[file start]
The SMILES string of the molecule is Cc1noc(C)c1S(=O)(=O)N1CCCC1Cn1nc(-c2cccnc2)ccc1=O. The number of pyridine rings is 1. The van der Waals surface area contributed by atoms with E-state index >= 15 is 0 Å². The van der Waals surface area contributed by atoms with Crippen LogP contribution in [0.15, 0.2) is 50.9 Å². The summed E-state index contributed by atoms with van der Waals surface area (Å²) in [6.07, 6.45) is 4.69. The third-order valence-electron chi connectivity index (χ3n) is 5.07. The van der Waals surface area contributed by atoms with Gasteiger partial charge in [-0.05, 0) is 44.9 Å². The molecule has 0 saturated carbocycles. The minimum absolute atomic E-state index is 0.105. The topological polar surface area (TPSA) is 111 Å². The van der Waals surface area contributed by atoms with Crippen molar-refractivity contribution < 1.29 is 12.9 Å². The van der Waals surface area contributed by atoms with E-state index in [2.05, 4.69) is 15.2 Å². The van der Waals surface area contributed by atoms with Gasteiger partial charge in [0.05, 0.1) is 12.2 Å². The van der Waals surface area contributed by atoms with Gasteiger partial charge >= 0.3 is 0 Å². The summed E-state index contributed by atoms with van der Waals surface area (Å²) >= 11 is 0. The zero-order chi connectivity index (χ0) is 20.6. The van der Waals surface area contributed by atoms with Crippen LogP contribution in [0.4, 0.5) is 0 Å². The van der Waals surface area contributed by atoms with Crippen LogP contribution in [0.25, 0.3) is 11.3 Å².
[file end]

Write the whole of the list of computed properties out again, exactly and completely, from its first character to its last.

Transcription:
The SMILES string of the molecule is Cc1noc(C)c1S(=O)(=O)N1CCCC1Cn1nc(-c2cccnc2)ccc1=O. The number of pyridine rings is 1. The van der Waals surface area contributed by atoms with E-state index >= 15 is 0 Å². The van der Waals surface area contributed by atoms with Crippen LogP contribution in [0.15, 0.2) is 50.9 Å². The summed E-state index contributed by atoms with van der Waals surface area (Å²) in [6.07, 6.45) is 4.69. The third-order valence-electron chi connectivity index (χ3n) is 5.07. The van der Waals surface area contributed by atoms with Gasteiger partial charge in [-0.05, 0) is 44.9 Å². The molecule has 0 saturated carbocycles. The minimum absolute atomic E-state index is 0.105. The topological polar surface area (TPSA) is 111 Å². The van der Waals surface area contributed by atoms with Crippen molar-refractivity contribution < 1.29 is 12.9 Å². The van der Waals surface area contributed by atoms with E-state index in [2.05, 4.69) is 15.2 Å². The van der Waals surface area contributed by atoms with Gasteiger partial charge in [0.05, 0.1) is 12.2 Å². The van der Waals surface area contributed by atoms with Gasteiger partial charge >= 0.3 is 0 Å². The summed E-state index contributed by atoms with van der Waals surface area (Å²) >= 11 is 0. The zero-order chi connectivity index (χ0) is 20.6. The van der Waals surface area contributed by atoms with Crippen LogP contribution in [0.4, 0.5) is 0 Å². The van der Waals surface area contributed by atoms with Crippen LogP contribution in [0.25, 0.3) is 11.3 Å².